Late last week, Houston Rockets general manager Daryl Morey tweeted his support for protesters in Hong Kong: “Fight for Freedom. Stand with Hong Kong.” By this morning, however, he’d deleted the tweet and posted an apology — as Chinese companies pulled sponsorship over the message and Morey’s employers reportedly considered firing him.
This weekend’s controversy wasn’t unique — journalist Max Read listed companies that had apologized over slights like omitting Taiwan from a map of China on a t-shirt. (Ultimately, the NBA issued an updated statement saying that it “will not put itself in the position of regulating what players, employees, and team owners say or will not say on these issues.”)
But it was a microcosm of how companies struggle to deal with China’s influence. And while this case involved one man posting a personal opinion online, it’s particularly pertinent for companies that let millions of people post opinions and find facts online.
Apple reportedly limited Taiwan’s flag in its emoji library
American tech companies have had to deal with Chinese government censorship and surveillance rules for years. Google initially brought Search to China by purging results about touchy topics like the 1989 Tiananmen Square protests, until ending the practice by pulling out of China in 2010. Microsoft’s LinkedIn agreed to censor anti-government material in order to stay online, while Facebook and Twitter have been largely banned since 2009, when they helped citizens spread news about deadly riots in Xinjiang.
Far more recently, Apple removed pro-democracy songs by Hong Kong singers from its Chinese music store. And despite using its commitment to privacy as a selling point, it moved some iCloud data to Chinese servers in order to comply with local laws — raising concerns about whether this might have a chilling effect on what data people feel safe storing. Just last week, Apple reportedly removed Taiwan’s flag from its iOS emoji library in Hong Kong and Macau.
These are sweeping, consequential decisions about speech — and even when companies object, it’s hard for them to stay away from the massive Chinese market. Google has slowly reentered the China with file management and translation apps, and it started building a search engine that could track users and censor certain topics before stopping amid internal protests. Former Google CEO Eric Schmidt apparently disagreed with the decision to leave in the first place — he wanted Google to “stay in China and help change China to be more open.”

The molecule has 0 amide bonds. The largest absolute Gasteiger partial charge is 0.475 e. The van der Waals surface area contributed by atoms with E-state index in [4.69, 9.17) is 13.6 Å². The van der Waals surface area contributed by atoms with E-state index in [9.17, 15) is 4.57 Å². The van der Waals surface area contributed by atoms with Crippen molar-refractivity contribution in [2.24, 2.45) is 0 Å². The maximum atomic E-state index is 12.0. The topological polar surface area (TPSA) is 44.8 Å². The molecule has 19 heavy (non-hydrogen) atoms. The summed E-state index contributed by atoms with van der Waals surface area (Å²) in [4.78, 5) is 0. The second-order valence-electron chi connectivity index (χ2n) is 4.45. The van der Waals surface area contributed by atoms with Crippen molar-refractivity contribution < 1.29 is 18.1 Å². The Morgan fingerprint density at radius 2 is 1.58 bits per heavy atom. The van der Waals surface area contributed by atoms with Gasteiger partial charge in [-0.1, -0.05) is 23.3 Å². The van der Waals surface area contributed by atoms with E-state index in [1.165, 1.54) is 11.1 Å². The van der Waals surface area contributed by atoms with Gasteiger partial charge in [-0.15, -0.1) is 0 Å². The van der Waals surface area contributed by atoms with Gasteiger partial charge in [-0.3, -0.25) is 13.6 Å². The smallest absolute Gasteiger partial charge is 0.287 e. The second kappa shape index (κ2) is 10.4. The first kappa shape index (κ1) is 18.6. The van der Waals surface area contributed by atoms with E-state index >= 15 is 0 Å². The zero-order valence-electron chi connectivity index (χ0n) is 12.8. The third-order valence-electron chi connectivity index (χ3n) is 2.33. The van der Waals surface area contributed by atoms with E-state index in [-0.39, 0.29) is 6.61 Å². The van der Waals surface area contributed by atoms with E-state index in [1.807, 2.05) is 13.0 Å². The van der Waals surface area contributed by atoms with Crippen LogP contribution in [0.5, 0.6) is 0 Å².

It’s not clear the web is opening up China
As Vox writes, though, it’s unclear that the web is opening up China; in fact, China might be making the web itself less open. Tech companies sometimes tout their refusal to cooperate as a moral victory — Google did so in 2010, and Facebook recently boasted that it would “hold firm” on not storing data in authoritarian countries. But as we’ve seen with Google, that’s a hard position to maintain. Meanwhile, ByteDance — the Beijing-based creator of massive social video app TikTok — had no compunctions about building political suppression into its rules worldwide. ByteDance has even faced accusations that it censored videos about the Hong Kong protests, although that’s a harder claim to prove.
China isn’t the only country that pressures Google, Facebook, Twitter, and other tech companies to remove certain content — European “right to be forgotten” laws can be used as censorship tools, for instance. Other authoritarian countries have influence in Silicon Valley — particularly Saudi Arabia, a major tech investor. Fears about the Chinese government have created a factually dubious panic around companies like Huawei, which has been widely banned from operating in the US. At least one American company, Facebook, has used these fears as ammunition against antitrust investigators — claiming that if regulators check Facebook’s power, a pro-censorship Chinese alternative will take its place.
And the anger over Morey’s statement isn’t necessarily a top-down sentiment from the government. Brooklyn Nets owner Joe Tsai argued that he’d offended local Rockets fans by questioning China’s sovereignty — and although there’s plenty of disingenuous propaganda online, Vox notes that there’s also a lot of sincere nationalism among real citizens. That doesn’t, however, change the fact that Morey is being attacked for supporting pro-democracy protests in Hong Kong.
Between China’s massive economic power, its government’s penchant for heavy-handed propaganda, and its terrifyingly comprehensive surveillance state, there’s reason to worry when American companies are so sensitive about what their employees put online. And as tech companies face pressure from governments across the world — often for failing to remove harmful material — there’s ever more reason to avoid offending China. An NBA manager deleting a tweet will have very little effect on most people’s lives. But this is ultimately an issue for anybody who puts their opinion online.
Update 10:30AM ET: Added updated NBA statement.